Image Credit: Michael Holden, http://michaelholden.com; Flickr: https://www.flickr.com/photos/michaelholden/4494481572
After literally years of planning, writing, reading, editing, and collaborating, I am pleased to announce that the flagship journal Game Studies has published a special issue on Queerness and Video Games, which I coedited with Bonnie Ruberg.
We’re both incredibly proud of what this issue has to offer to the academic conversation on games, and as someone who has spent a lot of time in my career thinking and writing about disciplinarity, I am struck by the significance of launching an issue of this kind in a journal that was one of the hotbeds of inflammatory rhetoric in the narratology vs. ludology debate and that launched “year one” of our discipline in the language of fending off colonization of the field by English and film studies departments. I have a lot more to say about this in my forthcoming book, but it is no coincidence that the so-called “identity knowledges” of feminist, queer, and critical race theory are only now gaining traction within game studies.
At the same time, I have some reservations about hitting the big time, so to speak. In our introduction, “Not Gay as In Happy: Queer Resistance and Video Games,” Ruberg and I discuss our misgivings like this:
This is an exciting moment for queer game studies, but also a slippery one. As an emerging paradigm, queer game studies is still new: molten, pliable, fiery. Yet that means it risks hardening, growing disciplined (i.e. regulated, codified, normed) as it strives for a recognized place within a larger discipline. To uphold the very ethos of queerness, we must seek ways to allow this work to shift, to veer, and even to revolt against itself. We must resist the desire for a disciplinary stamp of approval.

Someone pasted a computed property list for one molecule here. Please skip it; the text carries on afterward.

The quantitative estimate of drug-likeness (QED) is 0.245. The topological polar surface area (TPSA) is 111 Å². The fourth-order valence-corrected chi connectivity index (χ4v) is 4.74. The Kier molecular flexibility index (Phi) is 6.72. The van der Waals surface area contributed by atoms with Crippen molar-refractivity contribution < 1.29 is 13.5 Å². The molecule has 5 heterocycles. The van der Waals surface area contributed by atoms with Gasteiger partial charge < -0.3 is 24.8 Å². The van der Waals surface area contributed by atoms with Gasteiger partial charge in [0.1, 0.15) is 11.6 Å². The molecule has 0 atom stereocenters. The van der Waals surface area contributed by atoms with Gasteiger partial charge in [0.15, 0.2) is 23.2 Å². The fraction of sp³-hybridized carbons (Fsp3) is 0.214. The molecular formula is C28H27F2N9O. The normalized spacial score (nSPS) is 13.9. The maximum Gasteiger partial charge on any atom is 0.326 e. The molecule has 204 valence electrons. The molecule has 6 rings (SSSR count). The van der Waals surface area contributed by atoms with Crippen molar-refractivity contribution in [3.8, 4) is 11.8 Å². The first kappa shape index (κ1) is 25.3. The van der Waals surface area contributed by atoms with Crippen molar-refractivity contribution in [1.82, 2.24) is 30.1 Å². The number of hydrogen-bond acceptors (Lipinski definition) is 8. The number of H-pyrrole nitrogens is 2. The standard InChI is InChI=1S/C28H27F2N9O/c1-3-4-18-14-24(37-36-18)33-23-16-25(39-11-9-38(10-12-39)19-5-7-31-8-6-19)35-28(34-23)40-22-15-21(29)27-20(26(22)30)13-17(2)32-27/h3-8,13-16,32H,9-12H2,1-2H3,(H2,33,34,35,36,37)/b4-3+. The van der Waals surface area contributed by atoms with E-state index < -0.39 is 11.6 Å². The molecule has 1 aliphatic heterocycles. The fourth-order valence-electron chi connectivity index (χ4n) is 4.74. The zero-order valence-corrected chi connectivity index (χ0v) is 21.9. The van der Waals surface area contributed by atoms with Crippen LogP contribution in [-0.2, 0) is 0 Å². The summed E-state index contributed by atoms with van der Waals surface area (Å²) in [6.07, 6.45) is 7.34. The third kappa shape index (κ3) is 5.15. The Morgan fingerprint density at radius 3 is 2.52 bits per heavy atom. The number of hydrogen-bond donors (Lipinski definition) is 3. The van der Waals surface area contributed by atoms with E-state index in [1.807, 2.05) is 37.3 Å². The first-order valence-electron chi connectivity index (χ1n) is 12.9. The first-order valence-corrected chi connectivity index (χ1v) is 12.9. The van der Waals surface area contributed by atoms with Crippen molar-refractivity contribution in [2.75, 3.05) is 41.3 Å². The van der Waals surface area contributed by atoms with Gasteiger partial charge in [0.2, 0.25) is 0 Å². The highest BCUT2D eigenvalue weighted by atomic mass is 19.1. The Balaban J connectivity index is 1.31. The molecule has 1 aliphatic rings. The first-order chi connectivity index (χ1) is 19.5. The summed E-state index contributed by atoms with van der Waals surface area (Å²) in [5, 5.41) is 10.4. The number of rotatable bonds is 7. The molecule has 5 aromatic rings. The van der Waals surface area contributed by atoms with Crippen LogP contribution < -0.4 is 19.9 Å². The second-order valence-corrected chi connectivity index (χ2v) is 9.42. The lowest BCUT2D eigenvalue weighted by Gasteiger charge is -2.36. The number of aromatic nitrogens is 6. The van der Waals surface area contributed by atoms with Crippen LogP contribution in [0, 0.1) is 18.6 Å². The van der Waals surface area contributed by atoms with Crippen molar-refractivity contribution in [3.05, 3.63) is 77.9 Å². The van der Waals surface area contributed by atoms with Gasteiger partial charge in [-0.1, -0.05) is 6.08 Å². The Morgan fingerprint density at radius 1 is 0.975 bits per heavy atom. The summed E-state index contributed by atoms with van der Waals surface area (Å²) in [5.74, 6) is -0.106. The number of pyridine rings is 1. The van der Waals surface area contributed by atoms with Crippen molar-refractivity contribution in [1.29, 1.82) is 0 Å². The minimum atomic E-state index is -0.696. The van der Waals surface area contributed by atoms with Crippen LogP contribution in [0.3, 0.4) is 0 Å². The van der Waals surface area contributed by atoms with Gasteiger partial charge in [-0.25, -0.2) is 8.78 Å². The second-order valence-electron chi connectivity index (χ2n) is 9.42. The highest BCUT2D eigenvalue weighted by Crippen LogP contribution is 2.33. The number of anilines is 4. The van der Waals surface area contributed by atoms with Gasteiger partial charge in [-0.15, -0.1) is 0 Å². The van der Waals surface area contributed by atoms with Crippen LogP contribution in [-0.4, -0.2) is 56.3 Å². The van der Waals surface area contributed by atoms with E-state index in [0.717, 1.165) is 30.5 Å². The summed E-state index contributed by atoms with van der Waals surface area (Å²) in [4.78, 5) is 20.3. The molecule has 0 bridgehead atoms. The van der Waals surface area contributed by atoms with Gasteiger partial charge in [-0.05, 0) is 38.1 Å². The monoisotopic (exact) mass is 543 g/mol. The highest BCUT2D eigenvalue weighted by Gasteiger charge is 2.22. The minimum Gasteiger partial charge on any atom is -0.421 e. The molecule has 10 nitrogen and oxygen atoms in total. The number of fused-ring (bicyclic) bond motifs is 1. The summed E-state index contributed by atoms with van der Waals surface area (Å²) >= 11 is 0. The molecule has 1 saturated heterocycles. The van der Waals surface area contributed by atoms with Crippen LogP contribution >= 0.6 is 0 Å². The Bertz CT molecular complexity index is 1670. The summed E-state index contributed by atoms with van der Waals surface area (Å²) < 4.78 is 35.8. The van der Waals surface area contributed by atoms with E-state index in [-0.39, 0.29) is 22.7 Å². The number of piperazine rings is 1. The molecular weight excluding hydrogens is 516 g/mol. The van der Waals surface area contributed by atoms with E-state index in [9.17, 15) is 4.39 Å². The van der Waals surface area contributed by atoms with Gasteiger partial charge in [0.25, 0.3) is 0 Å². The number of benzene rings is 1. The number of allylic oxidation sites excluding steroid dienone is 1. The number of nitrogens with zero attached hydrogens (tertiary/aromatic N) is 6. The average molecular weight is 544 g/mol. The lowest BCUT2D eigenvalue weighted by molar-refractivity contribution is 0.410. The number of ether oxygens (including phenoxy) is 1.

Being seen and represented in media or in our disciplines is a wonderful thing, but if we simply stay happy with receiving our ticket to entering the privileged systems of power to which we have historically been excluded, then we’ll only ever reproduce the same exclusionary power dynamics that kept us out in the first place. Once you get in, you should look for ways to bust out the windows. Give generously your flying fucks.
As I advance in my career I’m always trying to find new ways to unbalance myself and keep from getting comfortable where I am. This looks different for everyone. For me, it comes in the form of enacting a politics of citation that challenges the norms of white supremacist capitalist cisheteropatriarchy, finding ways to redistribute the institutional resources to which I have access, rethinking teaching practices and norms like grading, and pushing my colleagues to do the same. This issue is one manifestation of that work.
I hope you read and enjoy and learn from the issue, and that you feel free to question and push us in the directions we need to go. Every journal issue is a community endeavor, and this one comes thanks to the efforts of many many folks in game studies who helped us at every step of the process, from the journal’s staff and editors to the writers themselves, to the anonymous corps (and really, there were a lot of you) of reviewers who gave valuable feedback to every piece we received for consideration. Thank you for making this a real thing in the world.
Ruberg and Phillips, “Not Gay as in Happy: Queer Resistance and Video Games” [Introduction]
Dym, Brubaker, and Fiesler, “‘theyre all trans sharon’: Authoring Gender in Video Game Fan Fiction”